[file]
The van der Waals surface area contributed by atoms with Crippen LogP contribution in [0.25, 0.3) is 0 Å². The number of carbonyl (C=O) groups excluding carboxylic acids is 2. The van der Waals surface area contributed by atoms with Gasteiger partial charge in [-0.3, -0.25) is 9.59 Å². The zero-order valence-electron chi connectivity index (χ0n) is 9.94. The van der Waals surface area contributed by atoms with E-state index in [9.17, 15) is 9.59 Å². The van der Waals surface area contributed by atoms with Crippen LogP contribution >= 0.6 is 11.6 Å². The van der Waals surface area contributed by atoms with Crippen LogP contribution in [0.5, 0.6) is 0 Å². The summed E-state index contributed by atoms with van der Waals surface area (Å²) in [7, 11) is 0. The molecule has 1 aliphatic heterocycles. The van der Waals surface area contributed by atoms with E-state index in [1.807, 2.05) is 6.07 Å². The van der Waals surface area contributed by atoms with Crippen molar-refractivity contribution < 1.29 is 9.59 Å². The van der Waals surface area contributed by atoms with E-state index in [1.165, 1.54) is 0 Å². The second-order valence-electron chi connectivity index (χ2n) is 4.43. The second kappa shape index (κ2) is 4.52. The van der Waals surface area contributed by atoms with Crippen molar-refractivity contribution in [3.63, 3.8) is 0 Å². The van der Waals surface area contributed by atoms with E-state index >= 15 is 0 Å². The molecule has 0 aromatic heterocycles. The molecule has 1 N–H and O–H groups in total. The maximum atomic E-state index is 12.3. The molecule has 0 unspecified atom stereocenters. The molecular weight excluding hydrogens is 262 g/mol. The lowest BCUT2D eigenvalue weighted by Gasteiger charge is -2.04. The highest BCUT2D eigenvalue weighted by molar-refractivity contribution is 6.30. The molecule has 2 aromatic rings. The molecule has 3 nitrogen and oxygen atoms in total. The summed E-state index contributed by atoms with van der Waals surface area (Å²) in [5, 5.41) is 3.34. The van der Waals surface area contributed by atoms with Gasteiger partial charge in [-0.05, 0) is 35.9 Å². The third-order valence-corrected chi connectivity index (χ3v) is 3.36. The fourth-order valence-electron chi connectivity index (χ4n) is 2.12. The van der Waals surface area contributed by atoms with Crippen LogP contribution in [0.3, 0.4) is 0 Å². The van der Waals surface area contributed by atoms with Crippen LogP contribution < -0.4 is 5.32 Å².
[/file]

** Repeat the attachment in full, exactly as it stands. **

The van der Waals surface area contributed by atoms with Crippen LogP contribution in [0.25, 0.3) is 0 Å². The number of carbonyl (C=O) groups excluding carboxylic acids is 2. The van der Waals surface area contributed by atoms with Gasteiger partial charge in [-0.3, -0.25) is 9.59 Å². The zero-order valence-electron chi connectivity index (χ0n) is 9.94. The van der Waals surface area contributed by atoms with E-state index in [9.17, 15) is 9.59 Å². The van der Waals surface area contributed by atoms with Crippen LogP contribution >= 0.6 is 11.6 Å². The van der Waals surface area contributed by atoms with Crippen LogP contribution in [0.5, 0.6) is 0 Å². The summed E-state index contributed by atoms with van der Waals surface area (Å²) in [7, 11) is 0. The molecule has 1 aliphatic heterocycles. The van der Waals surface area contributed by atoms with E-state index in [1.807, 2.05) is 6.07 Å². The van der Waals surface area contributed by atoms with Crippen molar-refractivity contribution < 1.29 is 9.59 Å². The van der Waals surface area contributed by atoms with E-state index in [1.165, 1.54) is 0 Å². The second-order valence-electron chi connectivity index (χ2n) is 4.43. The second kappa shape index (κ2) is 4.52. The van der Waals surface area contributed by atoms with Crippen molar-refractivity contribution in [3.63, 3.8) is 0 Å². The van der Waals surface area contributed by atoms with E-state index >= 15 is 0 Å². The molecule has 0 aromatic heterocycles. The molecule has 1 N–H and O–H groups in total. The maximum atomic E-state index is 12.3. The molecule has 0 unspecified atom stereocenters. The molecular weight excluding hydrogens is 262 g/mol. The lowest BCUT2D eigenvalue weighted by Gasteiger charge is -2.04. The highest BCUT2D eigenvalue weighted by molar-refractivity contribution is 6.30. The molecule has 2 aromatic rings. The molecule has 3 nitrogen and oxygen atoms in total. The summed E-state index contributed by atoms with van der Waals surface area (Å²) in [5, 5.41) is 3.34. The van der Waals surface area contributed by atoms with Gasteiger partial charge in [-0.05, 0) is 35.9 Å². The third-order valence-corrected chi connectivity index (χ3v) is 3.36. The fourth-order valence-electron chi connectivity index (χ4n) is 2.12. The van der Waals surface area contributed by atoms with Crippen LogP contribution in [0.3, 0.4) is 0 Å². The van der Waals surface area contributed by atoms with Crippen LogP contribution < -0.4 is 5.32 Å².